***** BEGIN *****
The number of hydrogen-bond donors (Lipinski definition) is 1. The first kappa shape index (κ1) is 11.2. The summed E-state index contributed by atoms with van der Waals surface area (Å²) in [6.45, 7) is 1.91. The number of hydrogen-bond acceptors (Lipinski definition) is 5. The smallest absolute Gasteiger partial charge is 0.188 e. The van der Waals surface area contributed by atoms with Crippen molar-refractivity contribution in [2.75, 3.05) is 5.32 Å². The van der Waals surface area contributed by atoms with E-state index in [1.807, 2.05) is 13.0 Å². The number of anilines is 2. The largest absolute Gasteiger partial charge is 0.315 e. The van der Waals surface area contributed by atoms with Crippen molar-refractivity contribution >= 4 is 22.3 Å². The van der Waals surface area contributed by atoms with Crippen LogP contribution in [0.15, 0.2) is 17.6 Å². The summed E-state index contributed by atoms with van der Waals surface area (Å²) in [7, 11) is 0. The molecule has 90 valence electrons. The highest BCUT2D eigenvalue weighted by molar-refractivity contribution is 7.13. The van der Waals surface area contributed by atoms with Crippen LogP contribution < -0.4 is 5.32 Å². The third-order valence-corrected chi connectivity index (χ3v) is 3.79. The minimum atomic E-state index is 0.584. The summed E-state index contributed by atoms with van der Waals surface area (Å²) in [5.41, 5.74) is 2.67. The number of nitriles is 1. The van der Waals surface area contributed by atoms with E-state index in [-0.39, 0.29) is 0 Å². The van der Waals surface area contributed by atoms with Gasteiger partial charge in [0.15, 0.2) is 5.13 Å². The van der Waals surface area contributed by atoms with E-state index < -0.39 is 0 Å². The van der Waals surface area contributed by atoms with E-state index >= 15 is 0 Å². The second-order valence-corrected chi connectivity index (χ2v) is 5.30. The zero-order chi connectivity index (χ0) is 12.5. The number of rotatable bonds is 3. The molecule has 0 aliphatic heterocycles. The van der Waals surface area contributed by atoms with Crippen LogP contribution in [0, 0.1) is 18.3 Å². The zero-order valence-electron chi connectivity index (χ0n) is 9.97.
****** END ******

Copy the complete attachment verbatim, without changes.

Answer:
The number of hydrogen-bond donors (Lipinski definition) is 1. The first kappa shape index (κ1) is 11.2. The summed E-state index contributed by atoms with van der Waals surface area (Å²) in [6.45, 7) is 1.91. The number of hydrogen-bond acceptors (Lipinski definition) is 5. The smallest absolute Gasteiger partial charge is 0.188 e. The van der Waals surface area contributed by atoms with Crippen molar-refractivity contribution in [2.75, 3.05) is 5.32 Å². The van der Waals surface area contributed by atoms with E-state index in [1.807, 2.05) is 13.0 Å². The number of anilines is 2. The largest absolute Gasteiger partial charge is 0.315 e. The van der Waals surface area contributed by atoms with Crippen molar-refractivity contribution >= 4 is 22.3 Å². The van der Waals surface area contributed by atoms with Crippen LogP contribution in [0.15, 0.2) is 17.6 Å². The summed E-state index contributed by atoms with van der Waals surface area (Å²) in [7, 11) is 0. The molecule has 90 valence electrons. The highest BCUT2D eigenvalue weighted by molar-refractivity contribution is 7.13. The van der Waals surface area contributed by atoms with Crippen LogP contribution < -0.4 is 5.32 Å². The third-order valence-corrected chi connectivity index (χ3v) is 3.79. The minimum atomic E-state index is 0.584. The summed E-state index contributed by atoms with van der Waals surface area (Å²) in [5.41, 5.74) is 2.67. The number of nitriles is 1. The van der Waals surface area contributed by atoms with E-state index in [-0.39, 0.29) is 0 Å². The van der Waals surface area contributed by atoms with Gasteiger partial charge in [0.15, 0.2) is 5.13 Å². The van der Waals surface area contributed by atoms with E-state index < -0.39 is 0 Å². The van der Waals surface area contributed by atoms with E-state index >= 15 is 0 Å². The second-order valence-corrected chi connectivity index (χ2v) is 5.30. The zero-order chi connectivity index (χ0) is 12.5. The number of rotatable bonds is 3. The molecule has 0 aliphatic heterocycles. The van der Waals surface area contributed by atoms with Crippen LogP contribution in [0, 0.1) is 18.3 Å². The zero-order valence-electron chi connectivity index (χ0n) is 9.97.